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Contemporary Movements for Social Justice
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LonerganWidely regarded as one of the most influential philosophers of the 20th century, Bernard J. Lonergan will be the focus of a day of research, discussion and insights in which all are welcome to participate.

On Saturday, April 24, the Center for Catholic Studies will host Contemporary Movements for Social Justice from 9:30 a.m. - 3:30 p.m. Sponsored by the Bernard J. Lonergan Institute and the Micah Institute for Business and the Economy, this annual conference will take place in the Science and Technology Amphitheatre and Atrium (McNulty Hall). Registration is $20, which includes lunch.

To register, or for additional information, please e-mail danute.nourse@shu.edu or call (973) 275-2525.

During his lifetime, the Canadian philosopher-theologian Lonergan (1904-1984) wrote about the "pure cycle" of economic activity -- the harmonious relationship between production, consumption, finance and a standard of living reflecting the common good. This conference focuses on these ideas and how they relate to various movements for justice today: particularly, the Focolare movement's "Economy of Communion" and the Sant'Egidio movement. The day will end with a panel representing other movements and perspectives on the contemporary challenges to social justice.

The schedule for the day is as follows:

9:30 a.m. Introduction

Moderator: Ki Joo Choi, Assistant Professor, Dept. of Religious Studies, Seton Hall University; Msgr. Richard Liddy, Director, Center for Catholic Studies and the Bernard Lonergan Institute

9:45 a.m. Keynote Address

Darlene O'Leary, Ph.D., St. Paul University, Ottawa, Lonergan Centre; Theologian and Economist, Director of Programs on Spirituality and Social Justice, on "Economic Democracy: Lonergan and the Antigonish Movement."

10:30 a.m. Response

Questions and comments from the audience

10:45 a.m. Break

11 a.m. Presentation

On Focolare's "Economy of Communion in Freedom" movement
A concrete attempt to address acute social problems on an international scale through business activity.

Dr. John B. Gallagher, Ph.D., Maryville College, TN
Ms. Elizabeth Garlow B.S., Economics, Kalamzoo College, MI
Mr. James. T. Milway, C.P.M.; B.S., M.B.A., Seton Hall University

11:40 a.m. Response

Questions and comments from the audience

12 p.m. Lunch - McNulty Atrium

1 p.m. Presentation

On The Community of Sant' Egidio
A Christian lay community of over 40,000 members operating in over 70 countries to serve the very poor, defend human dignity and human rights, together with prayer and communication of the Gospel.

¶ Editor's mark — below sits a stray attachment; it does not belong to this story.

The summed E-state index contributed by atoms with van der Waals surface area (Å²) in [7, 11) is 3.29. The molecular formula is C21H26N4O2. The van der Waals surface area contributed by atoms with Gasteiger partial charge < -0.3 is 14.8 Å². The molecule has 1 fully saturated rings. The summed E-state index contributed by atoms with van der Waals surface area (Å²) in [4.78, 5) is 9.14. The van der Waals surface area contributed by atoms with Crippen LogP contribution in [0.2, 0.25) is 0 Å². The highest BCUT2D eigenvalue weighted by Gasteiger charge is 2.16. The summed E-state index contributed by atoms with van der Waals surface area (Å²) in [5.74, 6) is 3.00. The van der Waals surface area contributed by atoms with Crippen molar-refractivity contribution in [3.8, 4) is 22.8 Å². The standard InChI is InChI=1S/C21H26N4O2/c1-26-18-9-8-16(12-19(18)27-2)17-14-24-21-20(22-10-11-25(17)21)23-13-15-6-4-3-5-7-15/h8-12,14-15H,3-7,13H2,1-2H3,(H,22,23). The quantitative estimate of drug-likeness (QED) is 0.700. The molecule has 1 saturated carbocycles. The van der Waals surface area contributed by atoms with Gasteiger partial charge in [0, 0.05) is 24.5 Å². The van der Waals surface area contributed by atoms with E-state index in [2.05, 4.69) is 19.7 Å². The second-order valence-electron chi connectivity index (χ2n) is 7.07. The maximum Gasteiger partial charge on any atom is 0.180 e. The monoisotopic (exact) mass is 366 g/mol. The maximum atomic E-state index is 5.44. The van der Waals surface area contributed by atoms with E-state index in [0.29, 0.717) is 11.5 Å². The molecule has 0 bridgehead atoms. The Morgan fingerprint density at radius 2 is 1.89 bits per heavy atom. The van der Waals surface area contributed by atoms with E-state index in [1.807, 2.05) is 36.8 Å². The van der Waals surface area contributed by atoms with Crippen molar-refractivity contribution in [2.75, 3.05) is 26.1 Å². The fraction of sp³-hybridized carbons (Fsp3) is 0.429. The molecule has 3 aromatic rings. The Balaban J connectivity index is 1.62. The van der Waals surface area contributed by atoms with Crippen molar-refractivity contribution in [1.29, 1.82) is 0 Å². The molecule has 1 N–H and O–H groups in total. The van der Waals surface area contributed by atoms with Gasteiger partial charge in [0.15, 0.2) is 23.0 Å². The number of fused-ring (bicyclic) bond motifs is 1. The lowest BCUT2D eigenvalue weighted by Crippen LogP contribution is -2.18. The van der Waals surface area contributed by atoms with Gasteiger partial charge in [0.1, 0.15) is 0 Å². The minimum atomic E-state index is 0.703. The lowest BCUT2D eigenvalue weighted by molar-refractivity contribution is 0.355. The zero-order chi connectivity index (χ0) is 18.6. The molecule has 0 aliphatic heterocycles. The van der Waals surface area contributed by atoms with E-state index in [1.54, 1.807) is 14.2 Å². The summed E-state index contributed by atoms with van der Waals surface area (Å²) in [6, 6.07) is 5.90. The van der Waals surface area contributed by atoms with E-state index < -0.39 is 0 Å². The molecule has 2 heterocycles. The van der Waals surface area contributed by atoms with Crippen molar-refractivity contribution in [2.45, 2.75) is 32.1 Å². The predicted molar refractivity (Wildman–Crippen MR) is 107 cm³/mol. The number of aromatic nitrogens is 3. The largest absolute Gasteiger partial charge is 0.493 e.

Andrea Bartoli, Director of the International Conflict Resolution Program at Columbia University's International and Public Affairs; Chair of the Columbia University Conflict Resolution Network

1:40 p.m. Response

Questions and comments from the audience

2 p.m. Panel Discussion:

"Contemporary Movements for Justice"

Moderator: Paul LaChance, Professor of Philosophy/Theology, College of St. Elizabeth, NJ

Panelists:

  • Father Jack Martin, Diocesan priest, Archdiocese of Newark and Co-Founder of the Haiti Solidarity Network of the Northeast (HSNNE)
  • Fredrick Fakharzadah, M.D., President, American Foundation of Hand Surgeons; Board of Directors, Centesimus Annus-Pro-Pontifice 
  • Professor Dermot Quinn, G.K. Chesterton Institute for Faith & Culture, on Distributism

3 p.m. Conclusions/Summary - All Participants 

  • Where do we go from here?
  • Ways to promote an accurate understanding of the economy and movements for justice individually, socially, academically, within families and communities.

Through its programs and projects, namely the Micah Business Leadership Project, the Woodstock Business Conference/Seton Hall Chapter and the Catholic Social Teaching Topics online resource, the Micah Institute for Business and the Economy offers a comprehensive understanding of Catholic social teaching, economic justice and the world of work. Founded by Deacon William Toth, it addresses key social issues, explores whether there is a more just way for the economy to work, and via collaboration with the Stillman School of Business, presents ongoing seminars that prepare students to build a more just and equitable society.

Founded at Seton Hall University in 1997 under the leadership of Msgr. Richard M. Liddy, Ph.D., the Center for Catholic Studies is rooted in the Catholic intellectual tradition and dedicated to fostering a dialogue between religion and all areas of contemporary culture, including science, humanities, and professional life. Its work contributes to fostering the wholeness or "Catholicity" that Seton Hall University seeks to bring into the world. To that end, the Center sponsors an undergraduate degree program in Catholic Studies, offering a major, minor and certificate program, co-curricular activities, foreign study opportunities, and publishes Arcadia, a student journal. It also offers an ongoing program on faith and culture topics for faculty, students and the general public. The Center includes the Bernard J. Lonergan Institute, its journal The Lonergan Review, and the Micah Institute for Business and Economics. It is also the home of the G.K. Chesterton Institute for Faith & Culture and its prestigious journal, The Chesterton Review. Please visit the Center for Catholic Studies website »

For more information please contact:
Danute Nourse
(973) 275-2525
danute.nourse@shu.edu

 

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